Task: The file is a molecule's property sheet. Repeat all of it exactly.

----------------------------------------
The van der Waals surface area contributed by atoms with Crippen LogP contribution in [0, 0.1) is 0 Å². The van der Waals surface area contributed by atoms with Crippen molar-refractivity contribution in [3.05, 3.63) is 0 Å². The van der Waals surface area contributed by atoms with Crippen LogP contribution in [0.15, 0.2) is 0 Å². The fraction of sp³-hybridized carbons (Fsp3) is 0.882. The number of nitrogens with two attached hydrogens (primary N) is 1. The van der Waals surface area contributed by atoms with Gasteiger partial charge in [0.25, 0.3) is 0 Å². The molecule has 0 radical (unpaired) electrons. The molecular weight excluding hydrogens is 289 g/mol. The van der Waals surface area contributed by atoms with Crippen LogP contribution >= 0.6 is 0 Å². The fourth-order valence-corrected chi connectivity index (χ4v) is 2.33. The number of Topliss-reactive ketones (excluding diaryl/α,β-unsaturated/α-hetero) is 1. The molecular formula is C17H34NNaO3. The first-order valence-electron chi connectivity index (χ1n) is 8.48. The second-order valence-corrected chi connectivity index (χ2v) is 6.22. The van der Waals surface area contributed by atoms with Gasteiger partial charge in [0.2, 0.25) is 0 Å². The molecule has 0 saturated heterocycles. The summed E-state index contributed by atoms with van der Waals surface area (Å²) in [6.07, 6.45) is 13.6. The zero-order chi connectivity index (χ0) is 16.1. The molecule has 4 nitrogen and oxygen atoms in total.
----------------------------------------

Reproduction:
The van der Waals surface area contributed by atoms with Crippen LogP contribution in [0, 0.1) is 0 Å². The van der Waals surface area contributed by atoms with Crippen molar-refractivity contribution in [3.05, 3.63) is 0 Å². The van der Waals surface area contributed by atoms with Crippen LogP contribution in [0.15, 0.2) is 0 Å². The fraction of sp³-hybridized carbons (Fsp3) is 0.882. The number of nitrogens with two attached hydrogens (primary N) is 1. The van der Waals surface area contributed by atoms with Gasteiger partial charge in [0.25, 0.3) is 0 Å². The molecule has 0 radical (unpaired) electrons. The molecular weight excluding hydrogens is 289 g/mol. The van der Waals surface area contributed by atoms with Crippen LogP contribution >= 0.6 is 0 Å². The fourth-order valence-corrected chi connectivity index (χ4v) is 2.33. The number of Topliss-reactive ketones (excluding diaryl/α,β-unsaturated/α-hetero) is 1. The molecular formula is C17H34NNaO3. The first-order valence-electron chi connectivity index (χ1n) is 8.48. The second-order valence-corrected chi connectivity index (χ2v) is 6.22. The van der Waals surface area contributed by atoms with Gasteiger partial charge in [0.2, 0.25) is 0 Å². The molecule has 0 saturated heterocycles. The summed E-state index contributed by atoms with van der Waals surface area (Å²) in [6.07, 6.45) is 13.6. The zero-order chi connectivity index (χ0) is 16.1. The molecule has 4 nitrogen and oxygen atoms in total.